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The profound influence that nutrients have on the development of colon cancer is reflected in diet induced acceleration and amplification of tumor formation, and modulation of tumor phenotype, in even the most penetrant of mouse genetic models of intestinal cancer. Moreover, a Western-style mouse diet that mimics the levels of major risk factors for colon cancer (higher fat, lower calcium and vitamin D) can initiate mouse colon tumor formation when fed over two-thirds of the lifespan. Tumor formation in this model of dietary induced sporadic cancer, as well as in mouse genetic models is highly sensitive to calcium and vitamin D levels in the diet. We used the interaction of dietary and genetic factors in the mouse to probe molecular changes in the mucosa that alter probability of tumor formation. Alterations in cell maturation as cells migrate from the progenitor cell compartment are fundamental to tumorigenesis, and shifts in metabolic pathways may also play a significant role in perturbing complex transcriptional and signaling networks that normally maintain homeostasis and proper functioning of the intestinal mucosa.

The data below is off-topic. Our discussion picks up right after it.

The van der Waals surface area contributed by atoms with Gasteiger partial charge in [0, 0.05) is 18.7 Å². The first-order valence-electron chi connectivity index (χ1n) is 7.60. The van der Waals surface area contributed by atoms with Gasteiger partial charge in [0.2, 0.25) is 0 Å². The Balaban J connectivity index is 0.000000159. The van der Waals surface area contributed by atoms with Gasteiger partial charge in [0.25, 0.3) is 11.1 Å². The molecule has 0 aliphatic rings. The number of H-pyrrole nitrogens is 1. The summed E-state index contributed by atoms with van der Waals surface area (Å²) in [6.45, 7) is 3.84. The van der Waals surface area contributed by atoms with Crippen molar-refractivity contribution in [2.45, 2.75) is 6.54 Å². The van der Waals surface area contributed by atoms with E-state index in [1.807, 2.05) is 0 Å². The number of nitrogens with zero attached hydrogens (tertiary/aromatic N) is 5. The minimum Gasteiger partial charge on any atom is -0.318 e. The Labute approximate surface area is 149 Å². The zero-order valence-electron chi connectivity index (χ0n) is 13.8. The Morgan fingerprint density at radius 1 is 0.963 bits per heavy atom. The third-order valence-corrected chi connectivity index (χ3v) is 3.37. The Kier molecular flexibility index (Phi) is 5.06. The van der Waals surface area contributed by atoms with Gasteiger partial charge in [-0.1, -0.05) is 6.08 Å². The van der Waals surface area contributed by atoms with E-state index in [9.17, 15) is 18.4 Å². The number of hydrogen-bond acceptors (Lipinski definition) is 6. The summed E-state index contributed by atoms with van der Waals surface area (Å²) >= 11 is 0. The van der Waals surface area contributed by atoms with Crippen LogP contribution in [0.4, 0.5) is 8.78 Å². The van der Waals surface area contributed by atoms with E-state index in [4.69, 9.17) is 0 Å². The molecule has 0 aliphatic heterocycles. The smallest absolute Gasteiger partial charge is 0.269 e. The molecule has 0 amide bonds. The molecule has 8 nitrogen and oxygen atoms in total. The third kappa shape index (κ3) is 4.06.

Leonard Augenlicht, Ph.D.
Albert Einstein Cancer Center
Montefiore Medical Center